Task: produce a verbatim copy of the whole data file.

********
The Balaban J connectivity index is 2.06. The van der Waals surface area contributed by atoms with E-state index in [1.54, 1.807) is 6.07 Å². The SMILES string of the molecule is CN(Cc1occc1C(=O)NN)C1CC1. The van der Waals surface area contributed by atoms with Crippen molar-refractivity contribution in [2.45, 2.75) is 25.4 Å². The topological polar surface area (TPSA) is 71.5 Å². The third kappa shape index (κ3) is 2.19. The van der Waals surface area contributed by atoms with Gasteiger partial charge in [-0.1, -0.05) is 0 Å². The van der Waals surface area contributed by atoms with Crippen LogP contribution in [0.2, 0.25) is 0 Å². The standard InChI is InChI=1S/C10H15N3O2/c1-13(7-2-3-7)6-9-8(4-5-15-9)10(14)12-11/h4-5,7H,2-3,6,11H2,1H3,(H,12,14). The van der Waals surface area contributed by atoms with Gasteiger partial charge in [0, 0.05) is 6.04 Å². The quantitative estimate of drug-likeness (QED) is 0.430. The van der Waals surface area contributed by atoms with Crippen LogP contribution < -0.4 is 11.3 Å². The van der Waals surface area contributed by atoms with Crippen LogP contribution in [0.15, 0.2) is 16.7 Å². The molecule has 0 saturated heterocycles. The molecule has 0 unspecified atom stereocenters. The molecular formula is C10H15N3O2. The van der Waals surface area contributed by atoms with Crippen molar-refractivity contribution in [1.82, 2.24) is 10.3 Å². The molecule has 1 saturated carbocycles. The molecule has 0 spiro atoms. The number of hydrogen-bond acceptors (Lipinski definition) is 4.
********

The Balaban J connectivity index is 2.06. The van der Waals surface area contributed by atoms with E-state index in [1.54, 1.807) is 6.07 Å². The SMILES string of the molecule is CN(Cc1occc1C(=O)NN)C1CC1. The van der Waals surface area contributed by atoms with Crippen molar-refractivity contribution in [2.45, 2.75) is 25.4 Å². The topological polar surface area (TPSA) is 71.5 Å². The third kappa shape index (κ3) is 2.19. The van der Waals surface area contributed by atoms with Gasteiger partial charge in [-0.1, -0.05) is 0 Å². The van der Waals surface area contributed by atoms with Crippen LogP contribution in [0.2, 0.25) is 0 Å². The standard InChI is InChI=1S/C10H15N3O2/c1-13(7-2-3-7)6-9-8(4-5-15-9)10(14)12-11/h4-5,7H,2-3,6,11H2,1H3,(H,12,14). The van der Waals surface area contributed by atoms with Gasteiger partial charge in [0, 0.05) is 6.04 Å². The quantitative estimate of drug-likeness (QED) is 0.430. The van der Waals surface area contributed by atoms with Crippen LogP contribution < -0.4 is 11.3 Å². The van der Waals surface area contributed by atoms with Crippen LogP contribution in [0.15, 0.2) is 16.7 Å². The molecule has 0 saturated heterocycles. The molecule has 0 unspecified atom stereocenters. The molecular formula is C10H15N3O2. The van der Waals surface area contributed by atoms with Crippen molar-refractivity contribution in [1.82, 2.24) is 10.3 Å². The molecule has 1 saturated carbocycles. The molecule has 0 spiro atoms. The number of hydrogen-bond acceptors (Lipinski definition) is 4.